My Left Foot (1989)
Starring Daniel Day-Lewis in one of his most striking and memorable roles, 'My Left Foot' tells the true story of Dubliner Christy Brown, a writer and artist born with cerebral palsy. In a deeply moving and often witty movie, we get a glimpse of city life in the 1940s and 50s as Christy and his family learn to live with his condition. Directed by Jim Sheridan and starring Brenda Fricker, it won two Oscars and remains one of Ireland’s most successful and beloved films. Visit Locks Brasserie on the Grand Canal or Mulligans, a renowned pub on Poolbeg Street where most of the film’s bar scenes were shot. Killiney Hill, just a short DART journey south of the city, closes the film with stunning views of Dublin Bay.
About Adam (2000)
This romantic comedy by Gerard Stembridge stars Stuart Townsend as a handsome young Dubliner who sets about seducing a woman and her two sisters. Charming and quirky, the story is famed for its engaging and unusual narrative form, whereby several scenes are repeated through different points of view. Much of the film was shot in Temple Bar at Meeting House Square and the Photo Museum Ireland. The Winding Stair bookshop and restaurant on the River Liffey also makes a guest appearance.
The Dead (1987)
Everybody's favourite James Joyce short story, 'The Dead' was extended into a feature length film by the late John Huston. The last film by the great director retains the melancholy mood of the story itself, the only successful adaptation of Joyce's famously difficult to translate work for the big screen. While set in 1904, Georgian Dublin and landmarks like the Gresham Hotel are beautifully shot under a layer of snow. Starring Huston’s daughter Anjelica, much of the filming took place in 15 Ushers Island, the home of James Joyce's grand aunts and the original literary setting. While you’re in the neighbourhood, the James Joyce Bridge across from the house is a treat for photos at sunset.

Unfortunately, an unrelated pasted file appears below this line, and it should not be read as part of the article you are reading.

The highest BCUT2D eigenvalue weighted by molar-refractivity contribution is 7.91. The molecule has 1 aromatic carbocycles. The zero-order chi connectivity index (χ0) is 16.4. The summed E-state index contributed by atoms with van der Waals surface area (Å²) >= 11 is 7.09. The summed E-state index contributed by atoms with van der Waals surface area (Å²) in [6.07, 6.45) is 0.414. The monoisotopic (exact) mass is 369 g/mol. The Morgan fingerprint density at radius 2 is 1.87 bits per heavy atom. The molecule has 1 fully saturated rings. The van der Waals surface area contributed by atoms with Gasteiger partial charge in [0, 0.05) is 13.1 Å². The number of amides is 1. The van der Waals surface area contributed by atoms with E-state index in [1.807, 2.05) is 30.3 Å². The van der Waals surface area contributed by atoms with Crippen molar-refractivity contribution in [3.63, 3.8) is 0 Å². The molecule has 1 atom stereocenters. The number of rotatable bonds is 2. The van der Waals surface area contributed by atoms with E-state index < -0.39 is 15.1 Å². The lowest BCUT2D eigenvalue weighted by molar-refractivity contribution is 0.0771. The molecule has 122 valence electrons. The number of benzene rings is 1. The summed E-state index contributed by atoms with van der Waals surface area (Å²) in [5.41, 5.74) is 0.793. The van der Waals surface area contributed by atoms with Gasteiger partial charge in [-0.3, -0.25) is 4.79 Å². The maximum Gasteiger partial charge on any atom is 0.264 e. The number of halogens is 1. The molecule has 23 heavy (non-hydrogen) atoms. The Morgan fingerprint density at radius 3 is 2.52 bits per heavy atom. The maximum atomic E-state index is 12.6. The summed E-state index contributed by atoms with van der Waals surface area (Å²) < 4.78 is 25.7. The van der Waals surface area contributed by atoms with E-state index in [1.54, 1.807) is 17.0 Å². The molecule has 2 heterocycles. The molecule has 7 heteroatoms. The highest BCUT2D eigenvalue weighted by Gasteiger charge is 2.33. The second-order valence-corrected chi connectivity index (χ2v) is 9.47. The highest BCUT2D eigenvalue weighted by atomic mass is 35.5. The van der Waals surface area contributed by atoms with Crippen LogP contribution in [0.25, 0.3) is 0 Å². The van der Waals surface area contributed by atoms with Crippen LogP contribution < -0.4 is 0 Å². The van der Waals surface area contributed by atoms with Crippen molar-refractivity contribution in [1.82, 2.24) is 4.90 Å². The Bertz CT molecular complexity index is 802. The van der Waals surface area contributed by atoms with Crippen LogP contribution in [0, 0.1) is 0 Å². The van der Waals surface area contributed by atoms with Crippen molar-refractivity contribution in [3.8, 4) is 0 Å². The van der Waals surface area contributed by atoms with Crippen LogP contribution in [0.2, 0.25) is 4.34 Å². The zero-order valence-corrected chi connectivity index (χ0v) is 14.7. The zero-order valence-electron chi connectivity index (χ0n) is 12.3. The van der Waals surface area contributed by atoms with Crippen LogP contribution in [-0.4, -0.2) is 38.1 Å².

Educating Rita (1983)
Starring legends of the screen Julie Walters and Michael Caine, 'Educating Rita' captures a meeting of minds between a bored young housewife and her university lecturer. While actually set in Liverpool, Lewis Gilbert's Oscar-nominated film is secretly Dublin through and through. Both Trinity College Dublin and University College Dublin (UCD) are the principal settings for the film, plus a host of other spots like The Stag's Head pub and the Phoenix Park. Have fun trying to spot every giveaway sign that you're really watching Dublin.
The Drummer and the Keeper (2017)
Nick Kelly’s debut drama on bipolar disorder and friendship takes in much of contemporary Dublin as we know it. The old Chocolate Factory on King's Inns Street is featured, where the wonderful Blas Café is now based. There’s also a striking scene that centres on Sandymount Strand where the vastness of the sandy beach is apparent against the backdrop of the iconic Poolbeg stacks. Whelan’s, Dublin’s home for live music, also features prominently in the film. In fact, many films have shot scenes in this famous pub, namely 'PS I Love You'.
Now that you’ve discovered where to relive some of Dublin’s best movie moments, explore all of the festivals and events on in Dublin and start planning on your Dublin city break.